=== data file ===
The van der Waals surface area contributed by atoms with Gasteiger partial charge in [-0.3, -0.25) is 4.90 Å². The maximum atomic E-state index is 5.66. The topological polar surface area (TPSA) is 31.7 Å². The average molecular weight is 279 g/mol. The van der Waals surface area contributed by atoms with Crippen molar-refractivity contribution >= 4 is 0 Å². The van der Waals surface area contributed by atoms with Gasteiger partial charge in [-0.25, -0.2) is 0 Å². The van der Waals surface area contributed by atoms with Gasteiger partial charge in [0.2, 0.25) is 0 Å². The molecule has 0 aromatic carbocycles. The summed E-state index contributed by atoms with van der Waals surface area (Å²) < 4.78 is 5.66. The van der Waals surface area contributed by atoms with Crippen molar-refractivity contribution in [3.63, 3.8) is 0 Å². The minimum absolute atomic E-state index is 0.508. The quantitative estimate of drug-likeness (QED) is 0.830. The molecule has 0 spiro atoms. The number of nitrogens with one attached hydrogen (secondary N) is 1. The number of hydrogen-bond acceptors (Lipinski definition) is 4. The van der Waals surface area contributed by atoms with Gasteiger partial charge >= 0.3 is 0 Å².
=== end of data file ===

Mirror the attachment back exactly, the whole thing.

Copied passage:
The van der Waals surface area contributed by atoms with Gasteiger partial charge in [-0.3, -0.25) is 4.90 Å². The maximum atomic E-state index is 5.66. The topological polar surface area (TPSA) is 31.7 Å². The average molecular weight is 279 g/mol. The van der Waals surface area contributed by atoms with Crippen molar-refractivity contribution >= 4 is 0 Å². The van der Waals surface area contributed by atoms with Gasteiger partial charge in [-0.25, -0.2) is 0 Å². The van der Waals surface area contributed by atoms with Gasteiger partial charge in [0.2, 0.25) is 0 Å². The molecule has 0 aromatic carbocycles. The summed E-state index contributed by atoms with van der Waals surface area (Å²) < 4.78 is 5.66. The van der Waals surface area contributed by atoms with Crippen molar-refractivity contribution in [3.63, 3.8) is 0 Å². The minimum absolute atomic E-state index is 0.508. The quantitative estimate of drug-likeness (QED) is 0.830. The molecule has 0 spiro atoms. The number of nitrogens with one attached hydrogen (secondary N) is 1. The number of hydrogen-bond acceptors (Lipinski definition) is 4. The van der Waals surface area contributed by atoms with Gasteiger partial charge >= 0.3 is 0 Å².